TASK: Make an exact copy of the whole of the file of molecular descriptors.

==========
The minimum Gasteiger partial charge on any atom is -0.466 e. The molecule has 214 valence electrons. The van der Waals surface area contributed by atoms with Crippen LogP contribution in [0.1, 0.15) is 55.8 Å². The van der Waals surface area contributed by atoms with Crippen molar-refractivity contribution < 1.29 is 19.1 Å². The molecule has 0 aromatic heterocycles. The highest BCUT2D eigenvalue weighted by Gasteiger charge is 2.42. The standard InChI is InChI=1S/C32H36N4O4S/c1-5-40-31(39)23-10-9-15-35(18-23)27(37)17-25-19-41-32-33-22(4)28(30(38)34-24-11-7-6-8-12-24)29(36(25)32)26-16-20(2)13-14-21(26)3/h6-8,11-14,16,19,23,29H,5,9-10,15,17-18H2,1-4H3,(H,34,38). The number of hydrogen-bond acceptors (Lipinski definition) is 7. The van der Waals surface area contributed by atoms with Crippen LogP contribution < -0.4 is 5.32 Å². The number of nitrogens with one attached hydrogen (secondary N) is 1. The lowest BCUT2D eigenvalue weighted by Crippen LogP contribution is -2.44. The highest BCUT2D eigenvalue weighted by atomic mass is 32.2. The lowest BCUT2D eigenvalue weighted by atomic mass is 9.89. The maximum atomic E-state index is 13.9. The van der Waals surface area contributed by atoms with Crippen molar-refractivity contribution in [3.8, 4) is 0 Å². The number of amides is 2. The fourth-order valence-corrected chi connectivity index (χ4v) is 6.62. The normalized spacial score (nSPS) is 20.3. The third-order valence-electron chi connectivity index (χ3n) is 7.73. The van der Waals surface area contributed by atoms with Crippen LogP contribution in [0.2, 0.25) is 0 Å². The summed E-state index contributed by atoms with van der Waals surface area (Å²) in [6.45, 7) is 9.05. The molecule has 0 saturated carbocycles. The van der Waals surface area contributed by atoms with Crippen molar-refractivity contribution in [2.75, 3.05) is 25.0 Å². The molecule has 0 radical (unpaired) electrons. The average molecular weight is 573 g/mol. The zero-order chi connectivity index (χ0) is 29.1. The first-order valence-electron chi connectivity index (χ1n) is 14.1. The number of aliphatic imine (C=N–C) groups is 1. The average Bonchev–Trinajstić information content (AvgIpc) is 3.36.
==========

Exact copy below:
The minimum Gasteiger partial charge on any atom is -0.466 e. The molecule has 214 valence electrons. The van der Waals surface area contributed by atoms with Crippen LogP contribution in [0.1, 0.15) is 55.8 Å². The van der Waals surface area contributed by atoms with Crippen molar-refractivity contribution < 1.29 is 19.1 Å². The molecule has 0 aromatic heterocycles. The highest BCUT2D eigenvalue weighted by Gasteiger charge is 2.42. The standard InChI is InChI=1S/C32H36N4O4S/c1-5-40-31(39)23-10-9-15-35(18-23)27(37)17-25-19-41-32-33-22(4)28(30(38)34-24-11-7-6-8-12-24)29(36(25)32)26-16-20(2)13-14-21(26)3/h6-8,11-14,16,19,23,29H,5,9-10,15,17-18H2,1-4H3,(H,34,38). The number of hydrogen-bond acceptors (Lipinski definition) is 7. The van der Waals surface area contributed by atoms with Crippen LogP contribution < -0.4 is 5.32 Å². The number of nitrogens with one attached hydrogen (secondary N) is 1. The lowest BCUT2D eigenvalue weighted by Crippen LogP contribution is -2.44. The highest BCUT2D eigenvalue weighted by atomic mass is 32.2. The lowest BCUT2D eigenvalue weighted by atomic mass is 9.89. The maximum atomic E-state index is 13.9. The van der Waals surface area contributed by atoms with Crippen molar-refractivity contribution in [3.8, 4) is 0 Å². The number of amides is 2. The fourth-order valence-corrected chi connectivity index (χ4v) is 6.62. The normalized spacial score (nSPS) is 20.3. The third-order valence-electron chi connectivity index (χ3n) is 7.73. The van der Waals surface area contributed by atoms with Crippen LogP contribution in [0.2, 0.25) is 0 Å². The summed E-state index contributed by atoms with van der Waals surface area (Å²) in [6.45, 7) is 9.05. The molecule has 0 saturated carbocycles. The van der Waals surface area contributed by atoms with Crippen molar-refractivity contribution in [2.75, 3.05) is 25.0 Å². The molecule has 0 radical (unpaired) electrons. The average molecular weight is 573 g/mol. The zero-order chi connectivity index (χ0) is 29.1. The first-order valence-electron chi connectivity index (χ1n) is 14.1. The number of aliphatic imine (C=N–C) groups is 1. The average Bonchev–Trinajstić information content (AvgIpc) is 3.36.